The synergies between media environments are making it possible to get a large bang for a small amount of bucks. However the corollary is also true. Brands are expanding their reach more widely across media options, however the results are difficult to measure and therefore difficult to duplicate. As we have refined cross-media testing into a disciplined approach we learned that optimization, which plays a key role in providing the right offer to the shopper, can be used to determine the best mix of different media outlets. Realtime understanding of how channels work together enables real-time optimization of those media channels.
By using the digital space to have a more holistic view of products & brands, we are able to connect the drive for technical excellence with clients insight needs. Research has moved from being the purveyors of data to the storytellers of insights. In the past, macro insights were enough guidance to “move the needle”, but in our increasingly fragmented markets the granular nuances of consumer behavior will be necessary to uncover the truly new opportunities for brands. The combination of MarketTools and MetrixLab provides us with the ability to innovate our research approach and tell a richly insightful story while delivering exceptional experiences to respondents at the same time. As the global economies adjust to the latest changes in fiscal reality, we will actively participate in measuring consumer attitudes, and informing creative strategies.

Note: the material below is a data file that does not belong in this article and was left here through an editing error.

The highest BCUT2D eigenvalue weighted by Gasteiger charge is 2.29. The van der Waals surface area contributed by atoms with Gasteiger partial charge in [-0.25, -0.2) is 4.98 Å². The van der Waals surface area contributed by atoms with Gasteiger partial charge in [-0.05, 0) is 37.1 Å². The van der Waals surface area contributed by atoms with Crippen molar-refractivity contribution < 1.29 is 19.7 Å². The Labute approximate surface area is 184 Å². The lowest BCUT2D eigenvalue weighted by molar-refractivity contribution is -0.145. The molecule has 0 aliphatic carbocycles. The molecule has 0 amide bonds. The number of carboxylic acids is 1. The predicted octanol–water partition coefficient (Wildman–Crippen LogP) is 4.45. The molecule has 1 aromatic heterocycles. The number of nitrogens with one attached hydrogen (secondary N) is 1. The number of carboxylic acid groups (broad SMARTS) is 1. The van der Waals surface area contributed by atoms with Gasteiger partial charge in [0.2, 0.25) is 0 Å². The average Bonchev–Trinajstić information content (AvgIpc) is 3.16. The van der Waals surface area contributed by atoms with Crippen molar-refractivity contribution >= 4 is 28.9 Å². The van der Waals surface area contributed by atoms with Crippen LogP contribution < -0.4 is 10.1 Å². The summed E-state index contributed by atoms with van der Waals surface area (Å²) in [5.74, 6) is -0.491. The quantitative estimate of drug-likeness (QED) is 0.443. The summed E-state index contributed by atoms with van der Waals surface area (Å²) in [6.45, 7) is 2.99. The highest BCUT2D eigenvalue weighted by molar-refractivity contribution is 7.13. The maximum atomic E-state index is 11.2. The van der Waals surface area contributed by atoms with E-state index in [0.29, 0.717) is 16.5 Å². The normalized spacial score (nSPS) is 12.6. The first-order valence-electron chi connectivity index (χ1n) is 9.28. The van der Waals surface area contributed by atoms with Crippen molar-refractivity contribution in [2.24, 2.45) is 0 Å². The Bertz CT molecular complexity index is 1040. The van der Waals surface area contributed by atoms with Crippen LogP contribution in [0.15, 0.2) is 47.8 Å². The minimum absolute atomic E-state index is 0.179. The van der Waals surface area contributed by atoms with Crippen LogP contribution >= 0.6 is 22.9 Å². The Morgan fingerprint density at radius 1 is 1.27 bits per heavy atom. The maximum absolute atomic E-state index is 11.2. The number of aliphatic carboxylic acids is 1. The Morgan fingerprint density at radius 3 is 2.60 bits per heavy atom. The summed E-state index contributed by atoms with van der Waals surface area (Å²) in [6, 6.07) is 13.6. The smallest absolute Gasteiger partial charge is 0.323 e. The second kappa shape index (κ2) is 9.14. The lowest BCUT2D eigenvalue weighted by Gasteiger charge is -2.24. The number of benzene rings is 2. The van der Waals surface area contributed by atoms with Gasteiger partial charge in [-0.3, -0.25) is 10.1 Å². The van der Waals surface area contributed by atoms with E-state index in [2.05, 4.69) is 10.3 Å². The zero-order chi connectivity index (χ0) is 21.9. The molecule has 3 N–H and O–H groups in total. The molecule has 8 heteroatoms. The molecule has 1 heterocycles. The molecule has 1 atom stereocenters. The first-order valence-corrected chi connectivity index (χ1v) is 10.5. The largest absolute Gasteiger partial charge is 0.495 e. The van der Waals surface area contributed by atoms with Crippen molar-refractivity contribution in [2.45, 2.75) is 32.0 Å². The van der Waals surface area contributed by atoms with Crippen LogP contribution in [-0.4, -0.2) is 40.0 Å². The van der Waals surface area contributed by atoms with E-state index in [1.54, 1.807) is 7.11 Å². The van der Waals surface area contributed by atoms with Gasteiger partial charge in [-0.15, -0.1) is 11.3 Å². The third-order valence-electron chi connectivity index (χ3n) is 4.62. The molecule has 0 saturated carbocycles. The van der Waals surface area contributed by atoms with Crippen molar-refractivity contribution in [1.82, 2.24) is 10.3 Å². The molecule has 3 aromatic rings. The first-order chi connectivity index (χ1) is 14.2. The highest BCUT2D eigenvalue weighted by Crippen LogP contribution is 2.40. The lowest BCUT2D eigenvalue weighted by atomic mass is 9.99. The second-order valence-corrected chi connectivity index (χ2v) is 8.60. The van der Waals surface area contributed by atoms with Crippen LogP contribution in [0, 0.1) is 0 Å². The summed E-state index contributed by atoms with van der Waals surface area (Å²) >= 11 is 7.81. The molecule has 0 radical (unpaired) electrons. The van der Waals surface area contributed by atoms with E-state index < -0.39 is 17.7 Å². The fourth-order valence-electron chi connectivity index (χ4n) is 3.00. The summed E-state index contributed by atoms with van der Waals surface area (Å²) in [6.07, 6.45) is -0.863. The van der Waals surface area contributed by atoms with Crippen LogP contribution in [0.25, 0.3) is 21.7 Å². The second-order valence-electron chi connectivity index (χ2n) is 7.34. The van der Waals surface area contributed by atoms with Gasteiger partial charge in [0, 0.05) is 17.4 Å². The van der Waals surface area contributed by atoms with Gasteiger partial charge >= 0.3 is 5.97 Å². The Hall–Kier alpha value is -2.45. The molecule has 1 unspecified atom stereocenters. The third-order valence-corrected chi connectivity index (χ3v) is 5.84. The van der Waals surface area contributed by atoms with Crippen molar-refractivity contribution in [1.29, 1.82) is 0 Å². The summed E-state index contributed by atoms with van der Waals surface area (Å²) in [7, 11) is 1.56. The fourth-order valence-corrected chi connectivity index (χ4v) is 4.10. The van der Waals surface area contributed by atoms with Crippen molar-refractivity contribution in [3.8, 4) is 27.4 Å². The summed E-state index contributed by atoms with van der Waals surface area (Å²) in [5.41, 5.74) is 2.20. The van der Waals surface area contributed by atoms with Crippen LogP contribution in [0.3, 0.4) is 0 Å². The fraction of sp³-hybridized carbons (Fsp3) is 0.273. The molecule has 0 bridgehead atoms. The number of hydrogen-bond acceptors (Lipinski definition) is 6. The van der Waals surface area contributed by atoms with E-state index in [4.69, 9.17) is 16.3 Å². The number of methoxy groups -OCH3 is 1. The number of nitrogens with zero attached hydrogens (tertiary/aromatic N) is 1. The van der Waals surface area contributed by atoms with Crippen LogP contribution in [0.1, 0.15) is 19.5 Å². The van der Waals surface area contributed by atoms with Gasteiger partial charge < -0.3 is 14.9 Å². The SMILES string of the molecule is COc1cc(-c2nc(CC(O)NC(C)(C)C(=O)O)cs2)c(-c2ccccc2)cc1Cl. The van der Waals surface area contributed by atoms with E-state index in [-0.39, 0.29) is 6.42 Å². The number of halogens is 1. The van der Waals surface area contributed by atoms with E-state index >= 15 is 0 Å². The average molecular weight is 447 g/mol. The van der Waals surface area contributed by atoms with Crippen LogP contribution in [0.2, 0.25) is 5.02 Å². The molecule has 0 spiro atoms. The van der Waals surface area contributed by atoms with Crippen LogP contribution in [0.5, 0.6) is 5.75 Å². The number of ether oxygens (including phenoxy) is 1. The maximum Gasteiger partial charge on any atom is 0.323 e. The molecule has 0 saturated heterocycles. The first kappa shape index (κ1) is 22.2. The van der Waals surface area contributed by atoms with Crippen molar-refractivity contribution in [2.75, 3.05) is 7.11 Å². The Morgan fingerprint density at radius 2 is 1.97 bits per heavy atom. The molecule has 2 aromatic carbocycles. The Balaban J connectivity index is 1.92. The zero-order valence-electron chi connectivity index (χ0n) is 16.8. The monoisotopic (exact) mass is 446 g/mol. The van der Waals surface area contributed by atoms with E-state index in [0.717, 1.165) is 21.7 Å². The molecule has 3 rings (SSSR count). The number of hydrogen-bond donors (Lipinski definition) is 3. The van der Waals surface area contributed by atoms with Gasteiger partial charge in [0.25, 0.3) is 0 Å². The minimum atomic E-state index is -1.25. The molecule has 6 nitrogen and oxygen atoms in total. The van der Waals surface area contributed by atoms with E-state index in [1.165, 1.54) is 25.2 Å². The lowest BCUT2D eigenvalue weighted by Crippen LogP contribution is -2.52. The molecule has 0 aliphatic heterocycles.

Submitted by Larry Praml on April 26, 2012 - 11:07
As we move into a truly global marketplace, major CPG companies are looking to expand their brands’ presence in emerging markets. The economic growth in countries such as Brazil, Russia, India and China continues to outpace growth in developed nations, driving increased demand for global brands. The push to get products on the shelf for the enthusiastic new consumers in these markets is happening at a frenetic pace.
With this push comes the realization that the “infrastructure” for CPG product movement is quite different in emerging markets. Supply chains are different, alternate channels such as kiosks and open-air markets are more important, marketing spend is far less impactful, and tastes differ regionally. Each of these challenges can give local brands a huge edge over global brands.